# OpenGL Cone & Pyramid

Related Topics: OpenGL Cylinder

This page describes how to generate a cone or pyramid geometry using C++ and how to draw it in OpenGL.

## Cone & Pyramid

Drawing a cone is similar to drawing a cylinder. The only difference is that the top of a cylinder a flat circular surface, but the top of a cone geometry is a vertex (apex).

To construct a cone geometry, we need the radius of the base surface and the height of the cone. By assuming a cone is positioned at the origin and its axis is along Z-axis, the base vertices can be computed;

The sector angle for each step can be calculated by the following;

And, the apex vertex is on the Z-axis;

The number of sides (sectors) of a cone will determine the shape of the geometry; if the side count is 3, it becomes a tetrahedron, if the side count is is 4, then it is a square pyramid, and so on.

The following C++ code generates all vertices of the cone with the given base radius, height, and the number of sectors (sides) and stacks. It also creates other vertex attributes; surface normals and texture coordinates. For faster computation, it generates an vertices of a unit circle first, then scale them by the given radius.

``````
// generate vertices for a cone
void Cone::buildVerticesSmooth()
{
float x, y, z;      // vertex pos

// get normals for the sides
std::vector<float> sideNormals = getSideNormals();

// put vertices of side to array by scaling unit circle
for(int i = 0; i <= stackCount; ++i)
{
z = -(height * 0.5f) + (float)i / stackCount * height;  // vertex pos z
float t = 1.0f - (float)i / stackCount;                 // top-to-bottom

for(int j = 0, k = 0; j <= sectorCount; ++j, k += 3)
{
x = unitCircleVertices[k];
y = unitCircleVertices[k+1];
addTexCoord((float)j / sectorCount, t); // tex coord
}
}

// remember where the base.top vertices start
unsigned int baseVertexIndex = (unsigned int)vertices.size() / 3;

// put vertices of base of cone
z = -height * 0.5f;
for(int i = 0, j = 0; i < sectorCount; ++i, j += 3)
{
x = unitCircleVertices[j];
y = unitCircleVertices[j+1];
addTexCoord(-x * 0.5f + 0.5f, -y * 0.5f + 0.5f);    // flip horizontal
}

// put indices for sides
unsigned int k1, k2;
for(int i = 0; i < stackCount; ++i)
{
k1 = i * (sectorCount + 1);     // bebinning of current stack
k2 = k1 + sectorCount + 1;      // beginning of next stack

for(int j = 0; j < sectorCount; ++j, ++k1, ++k2)
{
// 2 trianles per sector
addIndices(k2, k1 + 1, k2 + 1);
}
}

// remember where the base indices start
baseIndex = (unsigned int)indices.size();

// put indices for base
for(int i = 0, k = baseVertexIndex + 1; i < sectorCount; ++i, ++k)
{
if(i < (sectorCount - 1))
else    // last triangle
}
}

//===== Utility Functions =====
// generate 3D vertices of a unit circle on XY plance
void Cone::buildUnitCircleVertices()
{
const float PI = acos(-1.0f);
float sectorStep = 2 * PI / sectorCount;

std::vector<float>().swap(unitCircleVertices);
for(int i = 0; i <= sectorCount; ++i)
{
sectorAngle = i * sectorStep;
unitCircleVertices.push_back(cos(sectorAngle)); // x
unitCircleVertices.push_back(sin(sectorAngle)); // y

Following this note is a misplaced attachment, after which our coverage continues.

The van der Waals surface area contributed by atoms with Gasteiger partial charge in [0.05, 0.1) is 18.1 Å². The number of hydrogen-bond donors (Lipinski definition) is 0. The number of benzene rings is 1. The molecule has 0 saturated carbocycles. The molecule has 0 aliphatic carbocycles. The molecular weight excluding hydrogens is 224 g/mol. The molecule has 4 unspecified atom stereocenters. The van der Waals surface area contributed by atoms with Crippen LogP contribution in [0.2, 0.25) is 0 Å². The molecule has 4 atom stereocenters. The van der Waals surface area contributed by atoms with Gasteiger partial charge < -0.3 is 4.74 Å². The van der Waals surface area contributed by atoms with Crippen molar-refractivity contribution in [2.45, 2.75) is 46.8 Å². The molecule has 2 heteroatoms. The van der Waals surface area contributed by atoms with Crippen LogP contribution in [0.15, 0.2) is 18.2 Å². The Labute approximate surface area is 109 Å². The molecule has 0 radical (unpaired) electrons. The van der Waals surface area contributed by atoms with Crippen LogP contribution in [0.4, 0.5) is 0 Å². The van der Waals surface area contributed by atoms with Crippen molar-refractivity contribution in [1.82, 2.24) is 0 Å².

unitCircleVertices.push_back(0);                // z
}
}

// generate shared normal vectors of the side of cone
std::vector<float> Cone::getSideNormals()
{
const float PI = acos(-1.0f);
float sectorStep = 2 * PI / sectorCount;

// compute the normal vector at 0 degree first
// tanA = baseRadius / height
float x0 = cos(zAngle);     // nx
float z0 = sin(zAngle);     // nz

// rotate (x0,y0,z0) per sector angle
std::vector<float> normals;
for(int i = 0; i <= sectorCount; ++i)
{
sectorAngle = i * sectorStep;
normals.push_back(cos(sectorAngle)*x0); // nx
normals.push_back(sin(sectorAngle)*x0); // ny
normals.push_back(z0);                  // nz
}

return normals;
}

// add single vertex to array
void Cone::addVertex(float x, float y, float z)
{
vertices.push_back(x);
vertices.push_back(y);
vertices.push_back(z);
}

// add single normal to array
void Cone::addNormal(float nx, float ny, float nz)
{
normals.push_back(nx);
normals.push_back(ny);
normals.push_back(nz);
}

// add single texture coord to array
{
texCoords.push_back(s);
texCoords.push_back(t);
}

// add 3 indices per triangle to array
void Cone::addIndices(unsigned int i1, unsigned int i2, unsigned int i3)
{
indices.push_back(i1);
indices.push_back(i2);
indices.push_back(i3);
}

``````

This C++ Cone.cpp class takes 6 parameters; base radius, height, sector count, stack count, smoothness and up direction. And it provides buildVerticesSmooth() and buildVerticesFlat() functions depending on surface smoothness.

The parameters and default values of the Cone.cpp class are;

2. Height = 1.0
3. The number of sectors = 36
4. The number of stacks = 1
5. Smoothness = true
6. Up direction = 3 (X=1, Y=2, Z=3)

## Apex Normal

Rendering a cone correctly with smooth shading is not easy because of the normal vector at the apex. The face normals of the side at the base are pointing outward radially, but they are merged to a single point, apex at the top. There are different multiple face normals at the apex, but there is only one vertex. It causes incorrect rendering, which is showing edge lines on the side even with per-fragment smooth shading. Adding more sides (sectors) cannot solve this problem.

There are several approaches to avoid this visual artifact. The first method is averaging the normals at the apex to only one normal. Then, the normal at the apex becomes (0,0,1), which is pointing up direction of the cone. With ths method, the side of the cone looks smooth, however the apex point is now blunt (not sharp point anymore). You cannot tell where the apex is.